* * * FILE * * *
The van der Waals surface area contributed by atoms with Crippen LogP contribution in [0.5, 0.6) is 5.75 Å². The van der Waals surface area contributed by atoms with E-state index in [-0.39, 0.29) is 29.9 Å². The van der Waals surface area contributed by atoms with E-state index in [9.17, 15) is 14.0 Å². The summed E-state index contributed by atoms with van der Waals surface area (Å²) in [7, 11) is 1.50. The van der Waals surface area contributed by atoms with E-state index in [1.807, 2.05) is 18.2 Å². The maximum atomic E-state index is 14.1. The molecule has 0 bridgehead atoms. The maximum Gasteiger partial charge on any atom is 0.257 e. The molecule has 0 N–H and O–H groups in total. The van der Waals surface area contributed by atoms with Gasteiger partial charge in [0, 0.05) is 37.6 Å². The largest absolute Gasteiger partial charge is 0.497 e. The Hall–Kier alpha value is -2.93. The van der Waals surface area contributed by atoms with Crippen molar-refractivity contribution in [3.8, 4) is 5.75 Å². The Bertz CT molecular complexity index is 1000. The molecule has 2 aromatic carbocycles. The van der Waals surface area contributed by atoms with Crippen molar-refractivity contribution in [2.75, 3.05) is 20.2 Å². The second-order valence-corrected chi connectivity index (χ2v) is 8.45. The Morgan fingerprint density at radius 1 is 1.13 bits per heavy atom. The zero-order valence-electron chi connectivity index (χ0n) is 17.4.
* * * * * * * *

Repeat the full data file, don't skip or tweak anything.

The van der Waals surface area contributed by atoms with Crippen LogP contribution in [0.5, 0.6) is 5.75 Å². The van der Waals surface area contributed by atoms with E-state index in [-0.39, 0.29) is 29.9 Å². The van der Waals surface area contributed by atoms with E-state index in [9.17, 15) is 14.0 Å². The summed E-state index contributed by atoms with van der Waals surface area (Å²) in [7, 11) is 1.50. The van der Waals surface area contributed by atoms with E-state index in [1.807, 2.05) is 18.2 Å². The maximum atomic E-state index is 14.1. The molecule has 0 bridgehead atoms. The maximum Gasteiger partial charge on any atom is 0.257 e. The molecule has 0 N–H and O–H groups in total. The van der Waals surface area contributed by atoms with Gasteiger partial charge in [0, 0.05) is 37.6 Å². The largest absolute Gasteiger partial charge is 0.497 e. The Hall–Kier alpha value is -2.93. The van der Waals surface area contributed by atoms with Crippen molar-refractivity contribution in [3.8, 4) is 5.75 Å². The Bertz CT molecular complexity index is 1000. The molecule has 2 aromatic carbocycles. The van der Waals surface area contributed by atoms with Crippen molar-refractivity contribution in [2.75, 3.05) is 20.2 Å². The second-order valence-corrected chi connectivity index (χ2v) is 8.45. The Morgan fingerprint density at radius 1 is 1.13 bits per heavy atom. The zero-order valence-electron chi connectivity index (χ0n) is 17.4.